Not really what I expect from my visit to Kinshasa. While the whole world is talking about a new war in the east of the Democratic Republic of Congo, young people in the capital are making jokes about it.
I'm at the brand-new studios of B-One TV. This is a project of former Congolese ambassador to Belgium Jean-Pierre Mutamba, a man close to DRC President Joseph Kabila Kabongo.
'On est ensemble' ('We are united') is the network slogan and surely it sounds like a dream to young people living in this country divided by war and fraught with suspicion between different ethnic groups.
Here at B-One, I'm surrounded by the coolest-of-cool comedians, a very handsome presenter with long hair and lots of boys and girls laughing aloud. One of the comedians imitates President Kabila, trying to chase the M23 rebels out of the country. "I won't lose this war. I'll bring you victory," he proclaims.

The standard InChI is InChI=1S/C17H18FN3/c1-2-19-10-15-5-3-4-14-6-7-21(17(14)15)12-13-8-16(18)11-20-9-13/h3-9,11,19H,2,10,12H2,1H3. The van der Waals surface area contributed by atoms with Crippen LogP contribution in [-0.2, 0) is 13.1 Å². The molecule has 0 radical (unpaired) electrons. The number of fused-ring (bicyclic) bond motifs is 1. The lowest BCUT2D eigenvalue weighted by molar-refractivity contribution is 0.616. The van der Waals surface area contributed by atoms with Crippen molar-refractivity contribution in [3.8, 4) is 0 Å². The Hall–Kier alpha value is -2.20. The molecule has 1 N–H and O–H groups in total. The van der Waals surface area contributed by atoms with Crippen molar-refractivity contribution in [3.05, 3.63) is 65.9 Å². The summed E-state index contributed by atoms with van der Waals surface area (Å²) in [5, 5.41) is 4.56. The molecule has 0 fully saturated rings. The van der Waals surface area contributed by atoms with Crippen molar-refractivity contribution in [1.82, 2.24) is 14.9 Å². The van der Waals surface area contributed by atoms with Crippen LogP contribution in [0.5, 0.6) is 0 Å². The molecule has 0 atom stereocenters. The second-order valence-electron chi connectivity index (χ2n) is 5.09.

This B-One show is great fun. Great fun, that is, until a very funny guy suddenly drags me onstage. He pushes a big microphone right in my face, and huge cameras follow me. I stop laughing. "Ergh, I'm not funny," I muster.
Music fills the silence and the comedian starts trying to get me to dance, which I can't. This makes me look even more pitiful. Guess the editors will cut me out of the show? Wishful thinking. I screw up my only chance to become famous in the DRC!
Here in Kinshasa, many who support the opposition say that state television-broadcast programmes - such as gospel and comedy - impose silence on this country by turning the citizens into fools. They point out that the Kinois, the inhabitants of Kinshasa, are throwing parties instead of a revolution.
I have to admit, we were laughing like crazy at B-One.